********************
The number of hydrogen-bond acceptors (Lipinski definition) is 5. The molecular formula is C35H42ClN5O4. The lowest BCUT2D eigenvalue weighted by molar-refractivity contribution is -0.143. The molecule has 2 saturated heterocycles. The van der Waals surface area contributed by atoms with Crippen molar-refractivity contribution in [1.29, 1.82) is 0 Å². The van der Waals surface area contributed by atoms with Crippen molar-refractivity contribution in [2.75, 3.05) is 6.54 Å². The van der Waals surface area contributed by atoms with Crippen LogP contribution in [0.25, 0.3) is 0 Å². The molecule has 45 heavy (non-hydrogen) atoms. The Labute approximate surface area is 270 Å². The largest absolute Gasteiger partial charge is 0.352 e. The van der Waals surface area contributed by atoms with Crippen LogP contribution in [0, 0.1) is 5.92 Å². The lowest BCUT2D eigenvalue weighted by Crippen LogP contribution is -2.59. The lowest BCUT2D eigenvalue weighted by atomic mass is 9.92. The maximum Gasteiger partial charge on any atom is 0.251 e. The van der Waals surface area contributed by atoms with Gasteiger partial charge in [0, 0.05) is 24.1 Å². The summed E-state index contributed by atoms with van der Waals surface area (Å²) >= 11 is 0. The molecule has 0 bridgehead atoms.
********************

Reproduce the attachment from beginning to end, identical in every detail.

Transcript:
The number of hydrogen-bond acceptors (Lipinski definition) is 5. The molecular formula is C35H42ClN5O4. The lowest BCUT2D eigenvalue weighted by molar-refractivity contribution is -0.143. The molecule has 2 saturated heterocycles. The van der Waals surface area contributed by atoms with Crippen molar-refractivity contribution in [1.29, 1.82) is 0 Å². The van der Waals surface area contributed by atoms with Crippen molar-refractivity contribution in [2.75, 3.05) is 6.54 Å². The van der Waals surface area contributed by atoms with Crippen LogP contribution in [0.25, 0.3) is 0 Å². The molecule has 45 heavy (non-hydrogen) atoms. The Labute approximate surface area is 270 Å². The largest absolute Gasteiger partial charge is 0.352 e. The van der Waals surface area contributed by atoms with Crippen LogP contribution in [0, 0.1) is 5.92 Å². The lowest BCUT2D eigenvalue weighted by Crippen LogP contribution is -2.59. The lowest BCUT2D eigenvalue weighted by atomic mass is 9.92. The maximum Gasteiger partial charge on any atom is 0.251 e. The van der Waals surface area contributed by atoms with Gasteiger partial charge in [0, 0.05) is 24.1 Å². The summed E-state index contributed by atoms with van der Waals surface area (Å²) >= 11 is 0. The molecule has 0 bridgehead atoms.